And that’s all! If you want to re-install the application, you’ll have to resign the new apk following the instructions in the following link. If anyone asks for it, I can append an abridged guide here. http://developer.android.com/guide/publishing/app-signing.html

Congratulations! You can now modify and share your Android applications! Post here if you have any problems following this guide, I’ll be glad to help.


Latino Hacktivist on the Rise

gAtO cHeKs —  http://pastebin.com/trends“>http://pastebin.com/trends  – every day or so just to get a pulse on the hacktivist movement. One thing has change I see more and more Latinos getting involved in social cyber activist. Below is a break down of what I saw it’s good to see Latino nation using the social media for political dialog. As more of the world understands the importance of the new ways of connecting via the matrix, we will have more freedom of speech in cyberspace for everyone.

Let’s take a look at what my Latino brothers and sisters, si – Latina women are very much in the hacktivist roles all over Twitter sphere (#tangodown #dos ). Let’s take a look at today Sunday 1407 July,8 2012 –

A few post – goes out to the new cyber latino hacktivist and of course give thanks to Sweden and Italy brothers and sisters that have help the education of the spanish crowd-source with cyber hacktivist 101. But this was a big hit to -.MX Mexico is becoming a new cyber hot-bed for these cyber strikes –/ I have seen more and more hacktivist attacks at the Mexican politicals like MEGAMARCHA- against  “Public Radio International” or their message../ mAyBe nO-sI —  it’s about the PRI Mexican Party, corruption and the protesters went for both, that party and the Radio noise that helped them.

Besides Mexico, you have a push at UASD from a few sources with the Spanish hacktivist–/  a -DoX from Columbia I think  and a plan for the Olympics cyber lulz. From the Latino community this is a big show and tell on pasternBin.com  — gAtO oUt


.02.) Mexico 1. http://pastebin.com/CRu8raYU #PrimaveraMexicana—— #Anonymous #Opmexico #Megamarcha #ExigimosDemocracia #PrimaveraMexicana#PrimaveraMexicana


.01.) Mexico MEGAMARCHA –MEGAMARCHA! this was the new dump: http://pastebin.com/HcCN7kCv

  2. MEGAMARCHA VS el pri a le horas que usteden quierena empezamos:


Latino Hacktavist- gAtOmAlO2

Latino Hacktavist- @gAtOmAlO2


1.) Mexico 1. #Anonymous México. #OpMarchaPacifica – Untitled  http://pastebin.com/S8kZ02Ua

2.) Operación #OPSalvemos a la #UASD, Gracias por Leer esto #Op Salvemos la UASD. —http://pastebin.com/z1qTzz3n

3.) FALSA BANDERA OLIMPIADAS 2012 (NUEVOS AÑADIDOS) -Olympic Plans Overview — This is a planing stage Olympics latino based in London http://pastebin.com/T5Gu6p6s

4.) A spanish DoX – DOXEO JUAN PABLO FRANZONI http://pastebin.com/2WGmPgcx 

5.) Dominican Anonymous.-Anonymous Explica como esta hackiando la pagina de la UASD. http://pastebin.com/G5yE6uGr  — Administrators or webmaster of the site of the #UASD

6.) Mexico – Leaks Name & Password http://pastebin.com/GjTGdC6k -@Anonymousbr11  @Anon_central @AnonymousOIC  Target:http://www.isc.gob.mx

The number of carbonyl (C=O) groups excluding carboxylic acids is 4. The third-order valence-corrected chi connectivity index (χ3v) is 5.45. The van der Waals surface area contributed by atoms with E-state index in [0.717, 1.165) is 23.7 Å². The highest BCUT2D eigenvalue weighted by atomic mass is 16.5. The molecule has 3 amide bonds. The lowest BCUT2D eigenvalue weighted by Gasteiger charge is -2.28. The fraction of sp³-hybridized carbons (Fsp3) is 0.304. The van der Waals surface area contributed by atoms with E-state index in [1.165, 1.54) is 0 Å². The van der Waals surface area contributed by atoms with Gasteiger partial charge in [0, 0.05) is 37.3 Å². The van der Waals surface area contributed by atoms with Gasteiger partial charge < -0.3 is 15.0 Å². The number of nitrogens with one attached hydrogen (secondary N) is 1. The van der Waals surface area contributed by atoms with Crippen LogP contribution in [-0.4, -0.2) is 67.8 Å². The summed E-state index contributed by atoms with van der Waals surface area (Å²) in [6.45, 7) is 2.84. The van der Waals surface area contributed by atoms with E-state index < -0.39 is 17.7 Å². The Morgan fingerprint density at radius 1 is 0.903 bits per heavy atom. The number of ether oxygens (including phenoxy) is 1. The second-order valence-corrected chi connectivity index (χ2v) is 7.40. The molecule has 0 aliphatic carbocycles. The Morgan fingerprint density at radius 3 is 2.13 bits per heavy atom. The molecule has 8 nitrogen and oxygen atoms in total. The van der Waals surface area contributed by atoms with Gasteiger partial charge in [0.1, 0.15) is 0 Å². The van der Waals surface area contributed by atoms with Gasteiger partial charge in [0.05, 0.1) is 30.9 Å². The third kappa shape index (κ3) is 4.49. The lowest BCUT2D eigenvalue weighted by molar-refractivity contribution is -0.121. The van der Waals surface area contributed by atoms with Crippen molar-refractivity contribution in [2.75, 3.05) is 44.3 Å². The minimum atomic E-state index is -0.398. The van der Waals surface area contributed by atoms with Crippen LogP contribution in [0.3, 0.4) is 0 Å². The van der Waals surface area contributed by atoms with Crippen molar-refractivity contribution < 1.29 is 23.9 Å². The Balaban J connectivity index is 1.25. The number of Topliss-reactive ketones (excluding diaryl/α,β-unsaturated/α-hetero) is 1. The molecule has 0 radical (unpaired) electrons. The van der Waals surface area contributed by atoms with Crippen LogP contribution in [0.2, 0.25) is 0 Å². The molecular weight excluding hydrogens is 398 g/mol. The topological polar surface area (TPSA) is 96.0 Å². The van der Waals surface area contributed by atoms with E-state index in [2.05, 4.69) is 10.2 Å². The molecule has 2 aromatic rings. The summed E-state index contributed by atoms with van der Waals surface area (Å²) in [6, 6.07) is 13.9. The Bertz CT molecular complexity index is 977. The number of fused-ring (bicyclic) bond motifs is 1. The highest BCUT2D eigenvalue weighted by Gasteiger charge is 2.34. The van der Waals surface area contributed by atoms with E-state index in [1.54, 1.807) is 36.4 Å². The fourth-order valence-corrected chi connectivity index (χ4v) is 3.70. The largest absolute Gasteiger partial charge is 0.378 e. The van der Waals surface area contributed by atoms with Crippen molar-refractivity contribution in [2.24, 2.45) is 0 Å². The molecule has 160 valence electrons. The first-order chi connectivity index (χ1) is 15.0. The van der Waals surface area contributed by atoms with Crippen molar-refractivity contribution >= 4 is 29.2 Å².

USCyberLabs -New Site in the Deep Web

gAtO JuSt –wanted to invite you to a new place in the Deep, Dark Web — sounds nefarious (;-) nah – The .onion network is just a place to stay anonymous – there are legit reasons why someone may want to see information in a more private way, so I have just started the new site in the ToR Network:

Deep Web gAtO - mEoW

http://4eiruntyxxbgfv7o.onion/snapbbs/19cc6d6e/ =+ USCyberlabs.com

On this BBS board I will post everything I do in the clearWeb uscyberlabs.com . Since it’s open to anyone I wonder what and who will see it and post in it – it should be fun… Please feel free to stop and visit if your in the deepWeb and want to come in and tell me secrets or tell me that I’m full of it. It is open to the public and anyone can come in and browse and post. I want to keep it clean a Gray-White Hat place to distribute information. But I will try not to edit stuff gATO oUt


Attacking a ToR Network

Attacking a ToR .network

gAtO hAs– found that there are a few ways to attack a secure network some is old fashion technology and some more modern. The FBI and Secret Service and other international law enforcement have used these technique and they have been de-classified:

UPDATE: -5-21-2012 -0900 There a re few more attack vectors that I recently found in the .onion network – let’s just say attack from within that – If you are a legit-legal Security Researcher please write me. I want to keep those secret for now —

Let’s take a look at:

The Cold Boot Attacks

One of the problems with encryption is that in order for it to work, your computer has to know the private key and any other information needed for decryption. This information is stored in memory and while memory isn’t a good place to store things long term, it does store data for an amount of time from seconds to minutes after your machine has been turned off. An adversary, knowing that they are facing a locked down machine with lots of encryption, may perform a cold boot attack. This involves turning off your computer, spraying your memory with liquid nitrogen (or something to keep it cold), and then recovering your encryption key from memory. Once frozen, data in memory can be retained (and then further reconstructed) for hours. Countermeasures:  If you feel this is a risk, you need to implement physical security measures that deal with the possible threat. This could be as simple as a laser tripwire on a door that triggers a shutdown.

Radio Leakage, TEMPEST, etc.